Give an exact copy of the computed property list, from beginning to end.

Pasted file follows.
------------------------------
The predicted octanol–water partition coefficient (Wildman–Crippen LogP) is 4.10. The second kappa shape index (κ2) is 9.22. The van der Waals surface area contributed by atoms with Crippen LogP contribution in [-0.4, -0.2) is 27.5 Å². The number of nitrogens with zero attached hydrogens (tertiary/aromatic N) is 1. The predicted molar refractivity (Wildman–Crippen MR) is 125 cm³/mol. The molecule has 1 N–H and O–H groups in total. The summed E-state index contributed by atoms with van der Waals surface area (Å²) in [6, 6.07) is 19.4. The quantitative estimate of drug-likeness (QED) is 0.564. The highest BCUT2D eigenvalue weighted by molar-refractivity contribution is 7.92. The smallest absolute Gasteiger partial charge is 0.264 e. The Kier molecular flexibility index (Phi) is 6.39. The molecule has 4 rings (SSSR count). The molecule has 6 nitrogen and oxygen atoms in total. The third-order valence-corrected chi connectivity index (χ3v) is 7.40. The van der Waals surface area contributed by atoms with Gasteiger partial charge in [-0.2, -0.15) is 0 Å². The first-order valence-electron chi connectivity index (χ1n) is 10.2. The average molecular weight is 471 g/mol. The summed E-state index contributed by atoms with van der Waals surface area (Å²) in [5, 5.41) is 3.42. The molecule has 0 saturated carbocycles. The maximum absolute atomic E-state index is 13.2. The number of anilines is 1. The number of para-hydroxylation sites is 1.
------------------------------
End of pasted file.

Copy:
The predicted octanol–water partition coefficient (Wildman–Crippen LogP) is 4.10. The second kappa shape index (κ2) is 9.22. The van der Waals surface area contributed by atoms with Crippen LogP contribution in [-0.4, -0.2) is 27.5 Å². The number of nitrogens with zero attached hydrogens (tertiary/aromatic N) is 1. The predicted molar refractivity (Wildman–Crippen MR) is 125 cm³/mol. The molecule has 1 N–H and O–H groups in total. The summed E-state index contributed by atoms with van der Waals surface area (Å²) in [6, 6.07) is 19.4. The quantitative estimate of drug-likeness (QED) is 0.564. The highest BCUT2D eigenvalue weighted by molar-refractivity contribution is 7.92. The smallest absolute Gasteiger partial charge is 0.264 e. The Kier molecular flexibility index (Phi) is 6.39. The molecule has 4 rings (SSSR count). The molecule has 6 nitrogen and oxygen atoms in total. The third-order valence-corrected chi connectivity index (χ3v) is 7.40. The van der Waals surface area contributed by atoms with Gasteiger partial charge in [-0.2, -0.15) is 0 Å². The first-order valence-electron chi connectivity index (χ1n) is 10.2. The average molecular weight is 471 g/mol. The summed E-state index contributed by atoms with van der Waals surface area (Å²) in [5, 5.41) is 3.42. The molecule has 0 saturated carbocycles. The maximum absolute atomic E-state index is 13.2. The number of anilines is 1. The number of para-hydroxylation sites is 1.